Educators today, meanwhile, are actually quoting Mao approvingly in Government publications. There were Mao Tse Tung Christmas ornaments hung on the White House Christmas tree in 2009. The President also appointed a Green Energy Czar, Van Jones, who was a member, in the 1990s, of a socialist collective called STORM, short for Standing Together to Organize a Revolutionary Movement.
Most people in Middle America are able to get some Cold War history around the dinner table in their childhoods from older relatives. But remember where our media is headquartered: New York City – in a state that’s dead last in the number of military veterans per capita.
The fact is that few of the 20- and 30-something production assistance that actually put these shows together day-to-day have any educational or cultural frame of reference to grasp the significance of Communist iconography or recognize its propaganda. This is true enough today across the country – but it’s especially true among the generally affluent Northeastern kids who self-select to become CBS production employees.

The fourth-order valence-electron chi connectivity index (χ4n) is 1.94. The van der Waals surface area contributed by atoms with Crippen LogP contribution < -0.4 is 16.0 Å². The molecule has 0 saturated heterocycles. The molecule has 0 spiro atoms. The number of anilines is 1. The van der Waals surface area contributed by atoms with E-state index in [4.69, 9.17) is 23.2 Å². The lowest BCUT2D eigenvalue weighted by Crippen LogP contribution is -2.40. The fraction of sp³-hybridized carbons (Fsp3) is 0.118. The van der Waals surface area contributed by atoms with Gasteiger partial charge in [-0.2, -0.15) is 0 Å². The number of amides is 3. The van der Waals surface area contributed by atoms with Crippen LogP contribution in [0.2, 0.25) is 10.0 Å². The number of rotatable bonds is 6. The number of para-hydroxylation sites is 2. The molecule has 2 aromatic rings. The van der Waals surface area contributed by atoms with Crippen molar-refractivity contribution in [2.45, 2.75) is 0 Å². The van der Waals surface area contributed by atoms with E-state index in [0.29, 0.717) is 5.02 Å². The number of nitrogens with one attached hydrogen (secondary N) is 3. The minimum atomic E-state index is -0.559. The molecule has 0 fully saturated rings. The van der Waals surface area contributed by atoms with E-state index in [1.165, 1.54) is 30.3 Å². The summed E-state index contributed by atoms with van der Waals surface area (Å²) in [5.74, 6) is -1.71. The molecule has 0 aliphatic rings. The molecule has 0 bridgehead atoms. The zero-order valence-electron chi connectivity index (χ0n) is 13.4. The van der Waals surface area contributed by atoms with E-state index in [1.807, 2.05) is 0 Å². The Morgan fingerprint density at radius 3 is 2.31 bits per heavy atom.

Well, we expect that of very young people. That is why we have older, more experienced executives around who can take a broader view of activities going on in their organizations. You would think the show’s executive producer, Jerry Bruckheimer, would have flagged the program and at least re-edited it to omit the offensive stage show and the trip to the B-52 memorial, or make some insertion to recognize what had happened in Hanoi. He himself is the son of German-Jewish immigrants – so you would think he would have some cultural sensitivity to the idea that people are sensitive to careless portrayals of history.
He also lives in West Los Angeles, now, with his family – which has a lot of Russian immigrants and until time took them from us, a large number of Jewish holocaust survivors.